A view of the Jindal Power and Steel Ltd. complex in Orissa. Twelve years after announcing the project, they are still waiting to start digging for coal. (Source: REUTERS/Rupak De Chowdhuri)
Former Environment & Forest Minister Jayanthi Natarajan’s resignation drama may be quickly receding from public memory but some of the charges leveled by her in her goodbye letter to Sonia Gandhi are worth revisiting.
Ms. Natarajan claimed in the letter that she was being unfairly accused of delaying large infrastructure projects in 2013 while she was only carrying out instructions sent to her by Rahul Gandhi, Congress Vice-President. The letter was accessed by The Hindu newspaper and created a furore within the Congress party as well as gave the ruling BJP party additional ammunition with which to fling at the previous Government for the economic slowdown in general and stuck projects in specific.
Looking at data from that period, it now appears that the majority of the projects stuck with the Environment Ministry she headed in December 2013 were located in the state of Gujarat, whose Chief Minister was Narendra Modi of rival BJP, the party that came to power in the May 2014 parliamentary and national elections.
Data tabled in the Rajya Sabha shows that as on August 2013, of the 330 project proposals lying with the Ministry of Environment, Gujarat led the list with 52 projects.
Madhya Pradesh, Chattisgarh and Punjab were the other big states with projects awaiting clearances.
MP had 15, Chattisgarh had 14 while Punjab had 28 projects stuck. Orissa not surprisingly is high on the list, with 25 projects stuck. Given that Punjab and Chattisgarh are relatively smaller states, the numbers seem high. Though in the case of Punjab, it would seem that most of the projects were in mining.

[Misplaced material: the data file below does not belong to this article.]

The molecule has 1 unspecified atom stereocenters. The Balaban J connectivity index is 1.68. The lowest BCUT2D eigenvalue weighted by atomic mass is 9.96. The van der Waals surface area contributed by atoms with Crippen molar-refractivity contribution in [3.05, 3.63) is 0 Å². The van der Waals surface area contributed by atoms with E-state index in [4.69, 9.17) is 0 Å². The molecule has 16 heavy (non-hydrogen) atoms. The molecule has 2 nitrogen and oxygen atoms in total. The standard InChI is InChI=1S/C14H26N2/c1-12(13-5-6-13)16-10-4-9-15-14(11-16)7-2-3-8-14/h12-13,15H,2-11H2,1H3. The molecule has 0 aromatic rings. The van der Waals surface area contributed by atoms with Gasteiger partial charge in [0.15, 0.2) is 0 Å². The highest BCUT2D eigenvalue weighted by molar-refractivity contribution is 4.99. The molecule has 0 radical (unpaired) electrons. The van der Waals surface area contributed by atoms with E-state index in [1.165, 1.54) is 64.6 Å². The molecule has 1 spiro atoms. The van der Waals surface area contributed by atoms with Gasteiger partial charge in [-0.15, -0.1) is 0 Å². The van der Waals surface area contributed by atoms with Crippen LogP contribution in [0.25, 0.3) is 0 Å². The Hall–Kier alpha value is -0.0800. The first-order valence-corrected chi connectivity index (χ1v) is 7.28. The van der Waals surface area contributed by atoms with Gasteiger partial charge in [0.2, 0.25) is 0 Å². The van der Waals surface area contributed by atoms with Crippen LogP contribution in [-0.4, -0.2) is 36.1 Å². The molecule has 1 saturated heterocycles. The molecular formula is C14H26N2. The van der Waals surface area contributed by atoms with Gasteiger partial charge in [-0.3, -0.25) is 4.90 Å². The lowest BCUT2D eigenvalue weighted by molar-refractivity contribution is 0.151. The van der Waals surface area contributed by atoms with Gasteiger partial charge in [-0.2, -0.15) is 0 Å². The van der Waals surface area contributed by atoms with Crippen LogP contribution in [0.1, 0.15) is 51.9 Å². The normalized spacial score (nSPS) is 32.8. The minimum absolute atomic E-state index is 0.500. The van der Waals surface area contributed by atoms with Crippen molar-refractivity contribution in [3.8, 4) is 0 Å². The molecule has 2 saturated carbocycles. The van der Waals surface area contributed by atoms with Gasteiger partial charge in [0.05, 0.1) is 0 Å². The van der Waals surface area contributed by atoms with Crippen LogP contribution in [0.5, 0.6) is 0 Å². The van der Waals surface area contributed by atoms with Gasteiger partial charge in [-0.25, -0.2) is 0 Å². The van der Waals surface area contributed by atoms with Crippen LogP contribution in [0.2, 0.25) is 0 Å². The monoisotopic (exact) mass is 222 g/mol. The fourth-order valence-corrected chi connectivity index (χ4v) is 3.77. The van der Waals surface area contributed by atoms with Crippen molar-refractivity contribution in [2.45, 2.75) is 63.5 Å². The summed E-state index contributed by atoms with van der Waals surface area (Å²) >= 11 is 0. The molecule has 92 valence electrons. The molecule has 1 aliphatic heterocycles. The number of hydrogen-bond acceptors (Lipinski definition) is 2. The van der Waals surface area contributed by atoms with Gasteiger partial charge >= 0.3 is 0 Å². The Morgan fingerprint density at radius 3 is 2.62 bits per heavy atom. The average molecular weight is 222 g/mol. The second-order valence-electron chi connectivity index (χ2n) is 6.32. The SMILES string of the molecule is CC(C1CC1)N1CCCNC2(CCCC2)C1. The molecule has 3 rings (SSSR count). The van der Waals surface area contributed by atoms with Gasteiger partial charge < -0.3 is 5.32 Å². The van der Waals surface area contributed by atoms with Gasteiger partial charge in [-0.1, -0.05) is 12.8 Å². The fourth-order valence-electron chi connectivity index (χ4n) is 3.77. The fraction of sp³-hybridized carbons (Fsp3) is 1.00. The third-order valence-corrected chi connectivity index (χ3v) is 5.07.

Gujarat incidentally was followed by Maharashtra at 44 pending project proposals and then Andhra at 34.
"Among the main reasons for slow growth during the UPA Government’s term, was delays in granting permission to projects. They used to get satisfaction by giving people trouble."
Interestingly, except for Maharashtra and Andhra Pradesh, all other states were ruled by non-UPA parties. Punjab had the Shiromani Akali Dal, MP and Chattisgarh had BJP in power while Orissa had Biju Janata Dal which is non aligned. Maharashtra and Andhra Pradesh were ruled by Congress Chief Ministers.
While there may not be political overtones to the lack of clearances since things were slowing down in general across the board and different states might have had different sizes of project pipelines, it is a coincidence of sorts, particularly in the case of Gujarat which has been trying hard to ramp up its industrial activity.
Finance Minister Arun Jaitley called the episode 'sadistic capitalism’. “Among the main reasons for slow growth during the UPA Government’s term, was delays in granting permission to projects. They used to get satisfaction by giving people trouble,” he told the Times of India.
Mr Jaitley said Ms Natarajan’s letter “conclusively establishes” it was not the statutory or mandatory considerations which weighed with the ruling party in this report.
“But what weighed with them was the whims of political leaders of the party as to who is to be granted environmental permission and who is not to be granted an environmental permission," the Finance Minister said.
In a scenario where whims overtake legal requirements, it becomes a textbook case of "crony capitalism, which the UPA was practising," Mr Jaitley is quoted as saying the same report.
While the BJP mined (pun intended) the episode for its political capital, the allegations made by the former Environment Minister in her letter do place question marks on all projects gathering dust within the offices of the Environment & Forest ministry.
Incidentally, there were four nuclear power projects in Rajasthan, Haryana and Sikkim stuck for environmental clearances too. Note that nuclear power plants by mandate can only be built by the federal Government. Former Prime Minister Manmohan Singh had campaigned hard for the cause of nuclear energy.
This article is also not delving into the relative merit of each project for it is likely that some projects were genuinely environmentally more sensitive. Or may have been, like in the case of the Vedanta projected, rejected by the people of the land where it was meant to come up.
With additional reporting by Abheet Sethi of www.IndiaSpend.com